It’s been several weeks since I’ve blogged. Most of that time my wife and I were on a People-to-People cultural exchange visit in Cuba, a place not many Americans have been privileged to visit over the past fifty-plus years. Perhaps like most Americans, my view of Cuba was pretty black and white: a communist country under the iron thumb of Fidel Castro until more recently, when his somewhat more enlightened brother, Raul, took over the reins. And, like most Americans, I was wrong.
Fidel Castro came to power in 1959 as the result of the Cuban Revolution tthat ousted Fulgencio Batista, a corrupt dictator supported by the U.S. At that time, Castro was a young man, politically inexperienced and highly averse to dealing with a country that had thrown its support to Batista. Enter the Soviet Union. If Castro wasn’t a committed communist, the deep need for economic support offered by the Soviet Union clearly made an association a marriage of convenience as well as a contrast to the prior U.S. supported corruption, aided and abetted by the extensive Mafia presence in the country.
Moving ahead (and well past the Cuban missile crisis) to the collapse of the Soviet Union, Castro’s Cuba suddenly faced economic disaster. With no support from the defunct Soviets, the country entered disastrous economic times. The U.S. failed to make a case for assistance acceptable to Castro, and so the economic hard times have largely persisted to present day. Well, except for some two billion dollars that annually enters the otherwise failed economy from Cuban Americans who in addition bring in a variety of consumer goods, from other countries (including England, Spain, and Israel) who provide tourists, and from a gray and black market that just about every Cuban knows how to access to advantage.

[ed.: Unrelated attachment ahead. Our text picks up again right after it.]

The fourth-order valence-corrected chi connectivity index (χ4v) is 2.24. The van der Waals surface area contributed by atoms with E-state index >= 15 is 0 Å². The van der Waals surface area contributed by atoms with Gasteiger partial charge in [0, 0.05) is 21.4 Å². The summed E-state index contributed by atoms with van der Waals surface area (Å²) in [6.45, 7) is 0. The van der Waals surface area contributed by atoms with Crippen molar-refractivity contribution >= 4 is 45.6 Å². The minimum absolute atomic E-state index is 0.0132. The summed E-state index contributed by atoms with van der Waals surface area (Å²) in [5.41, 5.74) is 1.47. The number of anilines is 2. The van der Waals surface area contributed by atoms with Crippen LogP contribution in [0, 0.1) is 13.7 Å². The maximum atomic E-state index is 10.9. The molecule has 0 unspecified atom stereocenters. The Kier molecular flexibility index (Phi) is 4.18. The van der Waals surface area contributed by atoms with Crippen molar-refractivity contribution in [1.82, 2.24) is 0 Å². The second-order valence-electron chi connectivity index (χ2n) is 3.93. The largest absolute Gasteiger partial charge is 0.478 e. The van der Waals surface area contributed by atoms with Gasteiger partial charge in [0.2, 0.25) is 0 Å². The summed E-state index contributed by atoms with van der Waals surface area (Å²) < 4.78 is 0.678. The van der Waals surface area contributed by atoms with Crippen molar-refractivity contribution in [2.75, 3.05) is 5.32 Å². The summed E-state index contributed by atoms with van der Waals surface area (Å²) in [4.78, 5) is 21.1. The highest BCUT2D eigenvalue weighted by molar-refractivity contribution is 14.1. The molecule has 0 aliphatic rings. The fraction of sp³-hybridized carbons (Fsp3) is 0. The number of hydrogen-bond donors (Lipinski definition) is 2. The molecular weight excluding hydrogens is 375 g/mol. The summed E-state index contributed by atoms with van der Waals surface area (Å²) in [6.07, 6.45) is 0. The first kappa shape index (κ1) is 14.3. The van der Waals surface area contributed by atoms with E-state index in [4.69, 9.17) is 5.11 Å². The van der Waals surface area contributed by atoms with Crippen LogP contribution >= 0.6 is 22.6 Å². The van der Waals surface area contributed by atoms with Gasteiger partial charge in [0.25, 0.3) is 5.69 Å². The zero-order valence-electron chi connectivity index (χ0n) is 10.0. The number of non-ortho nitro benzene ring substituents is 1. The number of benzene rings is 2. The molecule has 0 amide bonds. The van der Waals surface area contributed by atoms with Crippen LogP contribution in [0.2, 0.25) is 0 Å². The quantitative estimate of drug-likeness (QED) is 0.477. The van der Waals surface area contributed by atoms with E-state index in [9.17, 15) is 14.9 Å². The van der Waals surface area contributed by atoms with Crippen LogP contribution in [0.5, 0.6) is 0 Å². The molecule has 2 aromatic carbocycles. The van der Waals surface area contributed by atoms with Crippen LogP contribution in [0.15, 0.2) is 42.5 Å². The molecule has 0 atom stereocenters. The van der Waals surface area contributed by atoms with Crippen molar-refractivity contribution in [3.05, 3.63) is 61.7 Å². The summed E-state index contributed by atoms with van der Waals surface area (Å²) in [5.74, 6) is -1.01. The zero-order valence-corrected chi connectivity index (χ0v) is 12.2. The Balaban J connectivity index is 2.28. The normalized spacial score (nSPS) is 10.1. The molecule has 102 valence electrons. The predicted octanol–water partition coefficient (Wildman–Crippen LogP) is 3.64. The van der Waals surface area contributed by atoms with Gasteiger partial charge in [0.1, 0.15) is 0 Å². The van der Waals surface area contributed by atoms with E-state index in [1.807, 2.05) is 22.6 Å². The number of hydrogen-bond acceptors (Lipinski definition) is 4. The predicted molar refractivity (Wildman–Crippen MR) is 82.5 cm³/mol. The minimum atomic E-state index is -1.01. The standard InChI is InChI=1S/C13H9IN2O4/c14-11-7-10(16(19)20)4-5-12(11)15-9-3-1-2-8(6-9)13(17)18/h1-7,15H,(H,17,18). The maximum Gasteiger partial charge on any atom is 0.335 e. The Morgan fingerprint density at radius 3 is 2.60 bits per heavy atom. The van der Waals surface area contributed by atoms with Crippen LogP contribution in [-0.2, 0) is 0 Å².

Fidel has done some good things over the years. The population is well educated and has guaranteed health care for all (U.S., take note). Of course, by educating the public, and through information that is only now beginning to penetrate into the population via the internet, the country is beginning to emerge from its dark years of relative isolation. Fidel’s advancing age and poor health have resulted in ascension to power of his more liberal-minded brother, Raul, and Cuban society is now beginning to open up. People feel free to express their opinions, to associate with an increasing number of American visitors, and to sit at hotspots in public parks with their cell phones, surfing the net.
We wanted to visit Cuba before Starbucks contaminated the country with an outlet on every corner, and our visit enabled us to do just that. We found the people to be open and friendly, the scenery to be wonderful, and our visits to all sites free of the watchful authorities we thought we might see. Cuba is not black and white; it’s a many shaded place that’s negotiating its place into the global economy. We look forward to seeing those changes, even knowing that some of what makes Cuba unique is likely to vanish. Progress, and the people, are demanding it, and it’s time for the U.S. to recognize the need to engage with this hemispheric neighbor only 90 miles from Key West.